----- Original Message -----
From: "Stephen Mulraney" <[log in to unmask]>
> taliesin the storyteller wrote:
>> According to the test above: INTP, 89, 38, 38, 11
>> The problems with such tests can be summed up with question 3 at the
>> above url. "You feel at ease in a crowd, yes/no". Where's the "it
>> depends"-option? How do they define crowd? Large group? Small group? In
>> a big area? In a small area? People you know? Mostly unknown people?
>> Crowd existing for a purpose (like a march) or crowd that just happen
>> (waiting for the bus)? "you" being in a bad mood? "you" being happy?
> Typical NT complaint!
> s. (INTP)
:) Feelings of high distractability today.
I've taken this test multiple times, and always come up as ENFJ (although
with varying numbers): The Teacher. Up there with Mikhail Gorbachev. But
I'm totally with Taliesin here. This test in particular, posing everything
as a yes/no, is especially annoying, since it makes judgments based on an
excluded middle, so to speak. There's no "fuzzy logic" that would better
get at the fuzziness of human personality. Even the enneagram is annoying,
although it gives you five instead of two choices, and I gave up on it.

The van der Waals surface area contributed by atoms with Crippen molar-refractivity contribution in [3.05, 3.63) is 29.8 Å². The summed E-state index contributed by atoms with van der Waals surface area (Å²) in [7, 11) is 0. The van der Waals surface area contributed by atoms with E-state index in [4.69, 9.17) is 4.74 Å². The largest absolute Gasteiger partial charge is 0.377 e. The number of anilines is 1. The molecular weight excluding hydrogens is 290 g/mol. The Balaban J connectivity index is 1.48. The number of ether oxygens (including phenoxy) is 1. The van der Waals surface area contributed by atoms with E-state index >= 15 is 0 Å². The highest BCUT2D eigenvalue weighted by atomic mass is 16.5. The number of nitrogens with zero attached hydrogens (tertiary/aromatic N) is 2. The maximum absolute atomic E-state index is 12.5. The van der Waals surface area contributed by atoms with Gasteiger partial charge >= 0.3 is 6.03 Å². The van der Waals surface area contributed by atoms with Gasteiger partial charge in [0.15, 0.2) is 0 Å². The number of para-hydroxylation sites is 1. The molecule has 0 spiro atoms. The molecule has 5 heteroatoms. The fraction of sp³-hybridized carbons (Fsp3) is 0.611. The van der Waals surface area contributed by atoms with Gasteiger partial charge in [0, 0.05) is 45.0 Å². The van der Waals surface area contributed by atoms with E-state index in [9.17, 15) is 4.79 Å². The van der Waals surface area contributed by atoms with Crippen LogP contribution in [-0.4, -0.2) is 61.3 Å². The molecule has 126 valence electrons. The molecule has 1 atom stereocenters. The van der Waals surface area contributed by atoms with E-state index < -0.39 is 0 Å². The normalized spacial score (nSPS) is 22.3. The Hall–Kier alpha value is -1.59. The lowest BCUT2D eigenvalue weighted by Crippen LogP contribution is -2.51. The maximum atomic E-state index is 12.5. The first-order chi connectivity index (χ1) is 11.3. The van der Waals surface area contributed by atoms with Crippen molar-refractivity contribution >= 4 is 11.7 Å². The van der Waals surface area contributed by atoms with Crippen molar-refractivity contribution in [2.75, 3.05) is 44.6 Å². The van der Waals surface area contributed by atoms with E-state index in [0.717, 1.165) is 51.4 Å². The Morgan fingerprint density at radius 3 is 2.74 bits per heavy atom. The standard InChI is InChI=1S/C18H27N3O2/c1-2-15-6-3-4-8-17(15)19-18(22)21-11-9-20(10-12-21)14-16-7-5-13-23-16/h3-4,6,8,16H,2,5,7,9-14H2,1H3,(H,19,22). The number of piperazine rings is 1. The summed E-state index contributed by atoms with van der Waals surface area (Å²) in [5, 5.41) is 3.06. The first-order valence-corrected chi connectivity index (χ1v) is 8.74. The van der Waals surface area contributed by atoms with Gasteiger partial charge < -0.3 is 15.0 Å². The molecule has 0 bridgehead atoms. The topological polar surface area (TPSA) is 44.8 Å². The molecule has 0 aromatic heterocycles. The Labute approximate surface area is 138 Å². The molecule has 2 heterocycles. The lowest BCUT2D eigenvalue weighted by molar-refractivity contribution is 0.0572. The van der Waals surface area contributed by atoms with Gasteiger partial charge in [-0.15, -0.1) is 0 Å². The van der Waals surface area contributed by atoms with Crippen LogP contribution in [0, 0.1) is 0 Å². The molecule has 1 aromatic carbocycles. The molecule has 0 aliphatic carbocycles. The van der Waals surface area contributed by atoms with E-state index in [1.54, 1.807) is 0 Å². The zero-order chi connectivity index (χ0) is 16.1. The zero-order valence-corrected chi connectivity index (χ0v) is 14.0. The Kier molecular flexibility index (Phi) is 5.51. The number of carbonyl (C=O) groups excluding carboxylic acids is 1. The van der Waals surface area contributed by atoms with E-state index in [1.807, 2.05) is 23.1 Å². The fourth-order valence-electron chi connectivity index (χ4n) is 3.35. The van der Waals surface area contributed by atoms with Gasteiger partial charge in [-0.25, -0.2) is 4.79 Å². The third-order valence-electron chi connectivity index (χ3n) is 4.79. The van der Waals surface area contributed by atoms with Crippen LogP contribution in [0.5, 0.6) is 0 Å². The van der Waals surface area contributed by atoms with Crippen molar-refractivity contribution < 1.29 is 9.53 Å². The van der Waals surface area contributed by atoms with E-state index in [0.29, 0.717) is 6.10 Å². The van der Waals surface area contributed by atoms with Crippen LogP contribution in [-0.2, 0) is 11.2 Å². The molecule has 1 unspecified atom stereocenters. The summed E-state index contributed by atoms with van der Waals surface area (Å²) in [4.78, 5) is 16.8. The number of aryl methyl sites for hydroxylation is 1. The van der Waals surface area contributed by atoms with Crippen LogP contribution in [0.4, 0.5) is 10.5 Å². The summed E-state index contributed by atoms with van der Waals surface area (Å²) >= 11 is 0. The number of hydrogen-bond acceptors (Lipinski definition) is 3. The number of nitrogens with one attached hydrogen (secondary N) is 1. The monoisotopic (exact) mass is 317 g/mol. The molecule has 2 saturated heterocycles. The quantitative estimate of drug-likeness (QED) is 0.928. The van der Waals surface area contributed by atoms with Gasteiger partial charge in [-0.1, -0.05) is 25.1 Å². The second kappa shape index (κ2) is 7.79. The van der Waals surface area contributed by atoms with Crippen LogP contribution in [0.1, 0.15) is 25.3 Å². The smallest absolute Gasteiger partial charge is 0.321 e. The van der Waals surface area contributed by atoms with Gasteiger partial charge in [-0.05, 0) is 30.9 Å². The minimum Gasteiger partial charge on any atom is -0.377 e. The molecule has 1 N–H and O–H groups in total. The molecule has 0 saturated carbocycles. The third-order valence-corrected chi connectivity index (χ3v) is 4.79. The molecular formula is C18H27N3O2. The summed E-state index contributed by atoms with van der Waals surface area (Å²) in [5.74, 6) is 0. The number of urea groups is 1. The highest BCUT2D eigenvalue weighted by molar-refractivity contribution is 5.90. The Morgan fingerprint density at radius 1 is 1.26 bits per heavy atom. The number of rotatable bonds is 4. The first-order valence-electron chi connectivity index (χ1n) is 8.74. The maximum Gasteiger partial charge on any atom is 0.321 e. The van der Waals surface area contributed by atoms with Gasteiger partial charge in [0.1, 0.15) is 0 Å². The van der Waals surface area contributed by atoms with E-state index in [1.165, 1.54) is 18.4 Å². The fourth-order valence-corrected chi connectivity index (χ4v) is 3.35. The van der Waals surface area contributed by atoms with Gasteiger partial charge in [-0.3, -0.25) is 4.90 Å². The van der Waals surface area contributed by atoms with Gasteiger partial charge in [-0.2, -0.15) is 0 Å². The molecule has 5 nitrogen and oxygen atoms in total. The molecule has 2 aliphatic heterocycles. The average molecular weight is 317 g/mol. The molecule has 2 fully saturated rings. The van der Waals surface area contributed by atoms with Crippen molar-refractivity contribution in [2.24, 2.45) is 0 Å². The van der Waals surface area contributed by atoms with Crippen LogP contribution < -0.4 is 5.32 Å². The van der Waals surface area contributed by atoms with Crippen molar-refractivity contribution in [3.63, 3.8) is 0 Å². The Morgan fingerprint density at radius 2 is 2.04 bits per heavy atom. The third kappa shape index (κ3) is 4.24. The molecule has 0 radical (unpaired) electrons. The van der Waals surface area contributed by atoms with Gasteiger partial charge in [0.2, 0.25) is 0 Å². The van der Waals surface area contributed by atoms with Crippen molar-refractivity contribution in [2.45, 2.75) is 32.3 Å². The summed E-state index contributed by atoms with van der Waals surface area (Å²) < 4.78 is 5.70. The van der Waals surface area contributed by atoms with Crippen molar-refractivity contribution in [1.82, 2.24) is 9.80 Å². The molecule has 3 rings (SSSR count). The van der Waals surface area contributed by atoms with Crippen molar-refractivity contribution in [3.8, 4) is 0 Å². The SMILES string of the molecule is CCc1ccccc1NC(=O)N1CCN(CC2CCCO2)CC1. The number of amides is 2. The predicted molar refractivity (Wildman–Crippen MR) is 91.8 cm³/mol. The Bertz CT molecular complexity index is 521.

"You are sometimes mean to people." Very untrue, somewhat untrue, neutral,
somewhat true, very true. Well, under what circumstances? Intentionally?
Unintentionally? If you put neutral, does that mean that you are fifty
percent sure that you are sometimes mean to people? Define "sometimes."
Define "mean." Define "fifty percent."
I think it is FAR MORE FUN to take the Meyers Briggs test as a fictional
person, preferably one you see a lot of on TV. Such as Seven of Nine or
Data from Star Trek. Or Andy of Mayberry. Or Seinfeld. Or Gregory House,
M.D. Or a conworld character. Anybody try doing that? :) The trick is to
imagine yourself as *them* answering the questions.
Voyager's Borg-to-human convert Seven of Nine: INTJ, 22, 19, 56, 83
"Portrait of the Mastermind." She skipped a lot as irrelevant and/or
redundant. Extremely judging. Didn't understand the "center of the room"
question. What difference does that make?
Sheriff Andy Taylor of Mayberry: ISFJ 6, 1, 25, 11 "Portait of the Protector
Guardian." Patiently answered all of them. Predominantly feeling.
Doesn't believe that following the rules consistently leads to the best
results, unlike Barney Fife.
The new medical drama character Gregory House, M.D. INTP 33, 31, 56, 22
"Portrait of the Architect Rational." Answered some facetiously, skipped
others as too ambiguous and moronic; leaning towards "thinking."
Issytra, my very old, grandmotherly Teonaht translator: Ooh! Another ISFJ:
22, 19, 12, 56. Answered all of them patiently, merrily, and with a firm
sense that controlling one's emotions while being merciful is paramount.
The android Data on ST:TNG: ESTJ 56 1 62 89 "Portrait of the Supervisor."
(pretty good, huh?) Took the test patiently, answered every question, chose
NO for any that called for an emotional reaction. Was not wearing his
"emotion chip." Does not enjoy solitary walks because he does not "enjoy"
anything. Meanwhile, he's more extroverted than I am!
Probable margin of error: fifty percent